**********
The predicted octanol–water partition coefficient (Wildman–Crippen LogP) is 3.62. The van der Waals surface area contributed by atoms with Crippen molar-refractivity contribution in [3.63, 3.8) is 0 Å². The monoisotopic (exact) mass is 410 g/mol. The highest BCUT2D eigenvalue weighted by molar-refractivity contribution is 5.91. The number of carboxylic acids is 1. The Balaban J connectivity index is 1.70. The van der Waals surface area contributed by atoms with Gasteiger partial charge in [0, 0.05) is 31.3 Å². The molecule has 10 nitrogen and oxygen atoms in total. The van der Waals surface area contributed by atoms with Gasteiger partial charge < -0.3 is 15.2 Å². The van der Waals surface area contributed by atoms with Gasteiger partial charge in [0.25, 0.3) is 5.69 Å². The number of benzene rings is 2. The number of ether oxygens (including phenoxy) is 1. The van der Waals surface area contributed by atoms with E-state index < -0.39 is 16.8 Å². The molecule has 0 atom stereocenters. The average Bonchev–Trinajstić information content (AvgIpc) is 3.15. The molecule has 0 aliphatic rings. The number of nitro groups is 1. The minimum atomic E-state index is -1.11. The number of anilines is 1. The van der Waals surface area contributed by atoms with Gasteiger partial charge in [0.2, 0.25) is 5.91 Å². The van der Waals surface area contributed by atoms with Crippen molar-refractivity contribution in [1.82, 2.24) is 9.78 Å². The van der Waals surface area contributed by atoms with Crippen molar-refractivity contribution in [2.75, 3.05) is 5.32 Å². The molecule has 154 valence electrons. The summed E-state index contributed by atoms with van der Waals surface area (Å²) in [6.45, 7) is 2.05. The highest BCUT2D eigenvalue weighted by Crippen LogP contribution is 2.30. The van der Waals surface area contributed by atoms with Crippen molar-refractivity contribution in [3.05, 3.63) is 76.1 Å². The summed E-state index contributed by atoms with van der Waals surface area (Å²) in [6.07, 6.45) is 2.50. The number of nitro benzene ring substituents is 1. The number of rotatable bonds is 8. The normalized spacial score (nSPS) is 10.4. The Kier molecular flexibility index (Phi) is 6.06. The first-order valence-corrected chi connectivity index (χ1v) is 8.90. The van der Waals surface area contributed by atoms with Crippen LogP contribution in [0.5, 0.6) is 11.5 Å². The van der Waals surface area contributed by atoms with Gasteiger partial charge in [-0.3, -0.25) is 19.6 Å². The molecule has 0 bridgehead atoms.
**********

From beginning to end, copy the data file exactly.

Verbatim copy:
The predicted octanol–water partition coefficient (Wildman–Crippen LogP) is 3.62. The van der Waals surface area contributed by atoms with Crippen molar-refractivity contribution in [3.63, 3.8) is 0 Å². The monoisotopic (exact) mass is 410 g/mol. The highest BCUT2D eigenvalue weighted by molar-refractivity contribution is 5.91. The number of carboxylic acids is 1. The Balaban J connectivity index is 1.70. The van der Waals surface area contributed by atoms with Gasteiger partial charge in [0, 0.05) is 31.3 Å². The molecule has 10 nitrogen and oxygen atoms in total. The van der Waals surface area contributed by atoms with Gasteiger partial charge < -0.3 is 15.2 Å². The van der Waals surface area contributed by atoms with Gasteiger partial charge in [0.25, 0.3) is 5.69 Å². The number of benzene rings is 2. The number of ether oxygens (including phenoxy) is 1. The van der Waals surface area contributed by atoms with E-state index < -0.39 is 16.8 Å². The molecule has 0 atom stereocenters. The average Bonchev–Trinajstić information content (AvgIpc) is 3.15. The molecule has 0 aliphatic rings. The number of nitro groups is 1. The minimum atomic E-state index is -1.11. The number of anilines is 1. The van der Waals surface area contributed by atoms with Gasteiger partial charge in [0.2, 0.25) is 5.91 Å². The van der Waals surface area contributed by atoms with Crippen molar-refractivity contribution in [1.82, 2.24) is 9.78 Å². The van der Waals surface area contributed by atoms with Crippen molar-refractivity contribution in [2.75, 3.05) is 5.32 Å². The molecule has 154 valence electrons. The summed E-state index contributed by atoms with van der Waals surface area (Å²) in [6.45, 7) is 2.05. The highest BCUT2D eigenvalue weighted by Crippen LogP contribution is 2.30. The van der Waals surface area contributed by atoms with Crippen molar-refractivity contribution in [3.05, 3.63) is 76.1 Å². The summed E-state index contributed by atoms with van der Waals surface area (Å²) in [6.07, 6.45) is 2.50. The number of nitro benzene ring substituents is 1. The number of rotatable bonds is 8. The normalized spacial score (nSPS) is 10.4. The Kier molecular flexibility index (Phi) is 6.06. The first-order valence-corrected chi connectivity index (χ1v) is 8.90. The van der Waals surface area contributed by atoms with Crippen LogP contribution in [0.5, 0.6) is 11.5 Å². The van der Waals surface area contributed by atoms with Gasteiger partial charge in [-0.3, -0.25) is 19.6 Å². The molecule has 0 bridgehead atoms.